Blade Runner - Theatrical Cut: I've seen bits and bobs of various cuts of this movie over the years, but never the whole thing straight through. And I still haven't, having dozed off more than once-- hell, more than twice-- during this movie. It's considered by some to be the best sci-fi ever, but I found it to be a cure for insomnia. I can't say I'm interested in going back and watching the bits I missed.
Bullitt: Here's another movie whose reputation is far greater than its worth. Here I was thinking this would be a marvelous 60s flick about Steve McQueen kicking ass, but it's pretty boring, overall. I may have started to snooze during this one, too. And the car chase, called by some the best car chase ever? It isn't. Not by a country mile. (Best car chase ever? Still the Blues Brothers.)
A Clockwork Orange: Now, this might be the best novel-to-film adaptation I've ever seen (though honestly, how much competition does it have?). Sure, it leaves off Burgess' original final chapter, but that part of the book feels more like it's been tacked on out of necessity rather than growing out of the plot and character as we know them. Kubrick gives us an unflinching film filled with the worst humanity can offer us, shot more or less as blatantly as possible, stuffed with lingering close-ups of faces going mad and constant scenes of Malcolm McDowall being utterly tortured by the needs of the film. I imagine this was hell to shoot, but it was worth it. Perhaps not as great as the book, but a very interesting creature in its own right-- needs more Nadsat, though. Would I have liked this as much if I hadn't read the book? Not sure. And I don't usually ask that question with a book adaptation.
I Spit on Your Corpse!: And here we have a shlocky grindhouse feature from the 70s. Apparently produced in two months, from script to screen, and also known as "Girls for Rent," this actually turns out to be a pretty fun exploitation flick, if you're into that genre. It has chase scenes more exciting than Bullitt, at least, funneled through the plot structure of a screwball comedy of errors and near misses, even though it's supposed to be a tense thriller, and chock full of gratuitous nudity and violence. The acting's bloody terrible, there's no real protagonist, and the whole thing goes as far as it's able before collapsing in on itself, but for a piece of crap thrown together thirty-five years ago, it's-- *gasp*-- more well done than it should be. And I like that. I feel like Tarantino's Death Proof owes a helluva lot to this movie.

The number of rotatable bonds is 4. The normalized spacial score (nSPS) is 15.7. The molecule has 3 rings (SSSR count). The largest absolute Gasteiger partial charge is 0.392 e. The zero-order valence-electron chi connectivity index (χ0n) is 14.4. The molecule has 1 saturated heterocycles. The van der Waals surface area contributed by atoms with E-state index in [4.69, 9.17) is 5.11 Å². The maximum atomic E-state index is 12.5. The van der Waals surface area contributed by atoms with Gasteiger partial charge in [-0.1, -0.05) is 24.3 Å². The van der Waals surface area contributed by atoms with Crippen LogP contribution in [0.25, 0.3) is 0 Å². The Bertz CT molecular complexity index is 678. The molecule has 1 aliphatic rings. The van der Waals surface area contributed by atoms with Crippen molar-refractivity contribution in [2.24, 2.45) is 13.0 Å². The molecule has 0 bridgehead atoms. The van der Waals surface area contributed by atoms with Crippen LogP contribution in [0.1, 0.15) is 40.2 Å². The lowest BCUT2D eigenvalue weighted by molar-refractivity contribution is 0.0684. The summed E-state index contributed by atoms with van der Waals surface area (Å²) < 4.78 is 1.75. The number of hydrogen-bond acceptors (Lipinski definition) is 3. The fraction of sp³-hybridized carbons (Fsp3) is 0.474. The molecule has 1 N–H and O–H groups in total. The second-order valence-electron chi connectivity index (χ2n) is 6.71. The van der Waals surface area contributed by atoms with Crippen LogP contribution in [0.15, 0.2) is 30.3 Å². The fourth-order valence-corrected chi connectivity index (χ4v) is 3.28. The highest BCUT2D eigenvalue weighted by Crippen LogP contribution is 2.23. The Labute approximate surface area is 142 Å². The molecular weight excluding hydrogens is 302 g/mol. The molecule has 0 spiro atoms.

Lock, Stock, and Two Smoking Barrels: The movie that made careers for Guy Ritchie and Jason Statham! It too has that familiar comedy structure filtered through the collander that is fun English accents and zany criminal violence! A highly enjoyable crime romp.
Slaughterhouse-Five: Another book-to-film. Here's the thing: Kurt Vonnegut's novel is my favorite book of all time, so I felt it was my duty to see the movie version (released in 1972--three years after the book came out) even though I was sure to hate it. Well, I didn't hate it. The book, of course, is infinitely better. I could say the same of V for Vendetta-- even though the movie was pretty good, it can't hold a candle to the prose. If you've never read the novel, this movie might be highly enjoyable. For me, though, it excises my favorite part (the explanation of Tralfamadorian novels), we never *see* the little hand-plungers themselves, and "So it goes" does not pop up at all. It's like a Vonnegut story with all the really Vonnegutian bits cut out. The performances, from a cast almost entirely unknown to me (Edgar Derby looked familiar-- he was on Magnum PI in some episodes! And Miss Teschmacher is Montana Wildhack!), aren't bad, but nothing groundbreaking. So, good, but not, you know, Slaughterhouse-Five.
Smart People: One of those introspective not-really-comedies that shows us that the intelligencia are as dysfunctional as the normies! Well, bleh. Ellen Page is Ellen Page-y, Thomas Haden Church does his funny deadpan thing, sure, okay. Dennis Quaid goes back and forth from his Harrison Ford impression to his Jack Nicholson impression as he plays a stereotypical bearded, misanthropic English professor. They're all miserable, but by the end, they shut up and deal with it, apparently, because all you really need to be happy is to decide to be happy. Uh, no. For smart people, these people are not very smart.
THX 1138 - Special "Ruined by George Lucas" Edition: Wow, did this suck. I thought this was supposed to be a smart sci-fi film. I mean, Robert Duvall and Donald Pleasance, man! But, no. I should have remembered I hate everything with George Lucas' name on it that isn't Indiana Jones 1-3. What was the point of this movie? What was the plot? Why does any of this matter? It doesn't. Nothing happens and then the movie is over. Logan's Run is very similar, only that, at least, is awful because it's a silly B-movie, rather than being a pretentious pile of Wookiee dung. And it also has a plot.
Winter Passing: From the DVD cover, and the fact that Zooey Deschanel (whom I adore) and Will Ferrell are in it, one would assume this movie is another quirky indie comedy. It isn't. It's "sewious dwama," by which I mean it's about sad, broken people who supposedly grow by the end even though they really don't/shouldn't. Deschanel plays a self-destructive actress who goes back home and Learns About Her Family, and blah blah. Ed Harris plays the exact same character he played in The Hours, only heterosexual, this time: a broken, mostly suicidal author living like a sick recluse. Again, yawn. Give it a pass.
Man, I hate so much. So much! But I want to love!